Here I am in one of my frequent sassy moods, chastising the photographer for taking my picture. I was always very outspoken, but at the same time, I was painfully shy and introverted. Both sides of my personality existed and sometimes one dominated, sometimes the other.

My grade school teacher once sent home a note telling my Mother that:
"Michael likes to entertain his friends in class."

Strangely, when it came to bullying, I only remember one time, when I was 10.

A big neighborhood bully stopped me on the street and asked me if I knew I was queer?

I told him: Yes, I knew that!

That stopped him dead in his tracks and he left me alone!

At that time growing up in the 50's and early 60's, and wanting to avoid trouble, I never forced the issue and never came out to anybody.


I grew up in a home where things like being gay weren't discussed, so I was very ignorant of the fact that we are everywhere and we are just as good as anybody else! I was just me, and most kids and even grownups just accepted me as I was.

I had my first crush on another boy when I was 11 while in the Boy Scouts.
He was an older man: 12 years old! I worshipped him from afar, but never had the courage to go up and speak to him. And I'm sure he never even noticed I existed. But he was gorgeous, like a very young and hot Elvis Presley.

It wasn't until I was 14 and in high school that I started to realize I had actual physical attractions to other boys and romantic feelings for some. And I soon met some other gay boys at school. I went to a very large high school with 4,000 students, so there were several boys there who clearly stood out as gay because they were so very obvious. They couldn't hide it even if they wanted to.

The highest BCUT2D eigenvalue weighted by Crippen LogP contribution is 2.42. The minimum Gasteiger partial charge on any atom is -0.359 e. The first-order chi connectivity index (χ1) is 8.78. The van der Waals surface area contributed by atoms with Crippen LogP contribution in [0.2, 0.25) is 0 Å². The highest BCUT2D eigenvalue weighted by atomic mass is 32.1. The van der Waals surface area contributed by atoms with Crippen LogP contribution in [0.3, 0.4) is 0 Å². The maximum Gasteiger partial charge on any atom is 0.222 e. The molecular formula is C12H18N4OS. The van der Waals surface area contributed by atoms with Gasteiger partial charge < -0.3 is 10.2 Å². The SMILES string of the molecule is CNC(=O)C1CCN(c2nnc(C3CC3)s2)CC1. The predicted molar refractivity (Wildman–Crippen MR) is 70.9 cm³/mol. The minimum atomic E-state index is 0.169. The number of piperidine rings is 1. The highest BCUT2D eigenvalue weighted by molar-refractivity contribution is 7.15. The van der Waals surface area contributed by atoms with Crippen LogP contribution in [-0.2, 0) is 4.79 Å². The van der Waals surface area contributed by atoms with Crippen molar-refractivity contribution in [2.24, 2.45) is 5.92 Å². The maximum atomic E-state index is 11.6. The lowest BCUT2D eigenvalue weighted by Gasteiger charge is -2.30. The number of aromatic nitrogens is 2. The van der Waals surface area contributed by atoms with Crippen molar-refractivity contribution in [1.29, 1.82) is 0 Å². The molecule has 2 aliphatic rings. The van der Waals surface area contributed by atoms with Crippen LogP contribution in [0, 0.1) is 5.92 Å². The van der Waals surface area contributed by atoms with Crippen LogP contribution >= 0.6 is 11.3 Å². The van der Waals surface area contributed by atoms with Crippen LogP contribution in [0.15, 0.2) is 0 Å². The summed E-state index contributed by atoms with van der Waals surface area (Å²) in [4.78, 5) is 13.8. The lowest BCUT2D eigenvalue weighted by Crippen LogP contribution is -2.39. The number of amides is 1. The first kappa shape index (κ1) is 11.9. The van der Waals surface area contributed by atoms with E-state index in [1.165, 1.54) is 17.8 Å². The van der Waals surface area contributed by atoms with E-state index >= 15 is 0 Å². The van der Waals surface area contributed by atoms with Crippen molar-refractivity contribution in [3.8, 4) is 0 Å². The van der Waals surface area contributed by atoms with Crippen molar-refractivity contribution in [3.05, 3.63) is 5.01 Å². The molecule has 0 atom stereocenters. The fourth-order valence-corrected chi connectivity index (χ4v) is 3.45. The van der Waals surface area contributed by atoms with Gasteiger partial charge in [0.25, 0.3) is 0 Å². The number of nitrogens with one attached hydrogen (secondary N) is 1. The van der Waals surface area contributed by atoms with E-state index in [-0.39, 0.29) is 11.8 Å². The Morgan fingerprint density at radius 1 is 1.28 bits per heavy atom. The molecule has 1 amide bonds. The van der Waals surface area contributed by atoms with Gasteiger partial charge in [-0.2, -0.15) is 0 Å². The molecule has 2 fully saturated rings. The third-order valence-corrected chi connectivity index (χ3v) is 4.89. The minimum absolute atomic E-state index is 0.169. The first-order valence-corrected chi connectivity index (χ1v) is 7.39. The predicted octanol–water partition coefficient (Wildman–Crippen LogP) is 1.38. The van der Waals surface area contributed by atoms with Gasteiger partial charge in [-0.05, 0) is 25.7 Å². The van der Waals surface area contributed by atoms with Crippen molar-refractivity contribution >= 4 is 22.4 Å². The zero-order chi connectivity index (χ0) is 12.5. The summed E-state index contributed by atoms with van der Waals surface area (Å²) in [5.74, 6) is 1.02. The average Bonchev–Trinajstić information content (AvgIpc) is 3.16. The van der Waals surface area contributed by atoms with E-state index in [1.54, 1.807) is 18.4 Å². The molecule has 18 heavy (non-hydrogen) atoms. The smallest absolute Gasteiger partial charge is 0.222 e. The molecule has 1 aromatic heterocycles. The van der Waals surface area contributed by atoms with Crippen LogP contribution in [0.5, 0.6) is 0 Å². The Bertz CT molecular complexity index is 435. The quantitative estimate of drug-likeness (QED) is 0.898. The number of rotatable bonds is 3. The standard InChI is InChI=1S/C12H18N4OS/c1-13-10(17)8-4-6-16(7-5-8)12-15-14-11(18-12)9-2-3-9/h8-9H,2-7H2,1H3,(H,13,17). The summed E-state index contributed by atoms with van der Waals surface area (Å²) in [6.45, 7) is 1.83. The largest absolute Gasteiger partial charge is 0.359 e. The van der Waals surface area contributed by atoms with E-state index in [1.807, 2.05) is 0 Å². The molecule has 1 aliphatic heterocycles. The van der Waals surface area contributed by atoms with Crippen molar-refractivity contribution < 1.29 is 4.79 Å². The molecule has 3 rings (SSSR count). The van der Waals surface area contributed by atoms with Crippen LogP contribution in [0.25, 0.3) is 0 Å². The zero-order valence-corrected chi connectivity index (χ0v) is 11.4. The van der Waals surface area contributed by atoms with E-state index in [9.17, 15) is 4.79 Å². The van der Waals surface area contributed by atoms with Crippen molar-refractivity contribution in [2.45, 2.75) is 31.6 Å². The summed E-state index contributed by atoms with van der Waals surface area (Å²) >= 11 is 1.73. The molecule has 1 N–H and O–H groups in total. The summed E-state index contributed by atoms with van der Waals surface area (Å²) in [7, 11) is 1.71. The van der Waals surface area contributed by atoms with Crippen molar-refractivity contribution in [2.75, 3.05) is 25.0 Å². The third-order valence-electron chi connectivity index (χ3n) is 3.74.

Those other gay boys I met were my first introduction to what other kids similar to me must be like. I was glad to know I wasn't the only one! They instinctively knew I was "one of them" and would talk to me as we walked to classes.

However, I noticed that all of them were mercilessly bullied every day in school. And that made me feel terrible and very bad for them. But I knew if I spoke up in their defense, that I'd get beaten up too. And that made me feel worse. So I kept a low profile and tried to just fade into the background so I didn't stand out.

I tried to deny to myself that I might be gay for many years, but I knew it was true. And I finally decided to accept myself as I am in my early 20's.

To all the gay kids and young people of today, all I can say is be true to yourself. You may encounter people who will be mean and hateful toward you and who will try to make you feel bad about yourselves - but do not let them.

They are the bad people -- not you! Just have the courage to be yourself.
Not everyone will like you, but the right people will!
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Click here - "Born This Way: Real Stories of Growing Up Gay" book
Click here - "My First Gay Crush Blog"
Click to follow this blog with Bloglovin'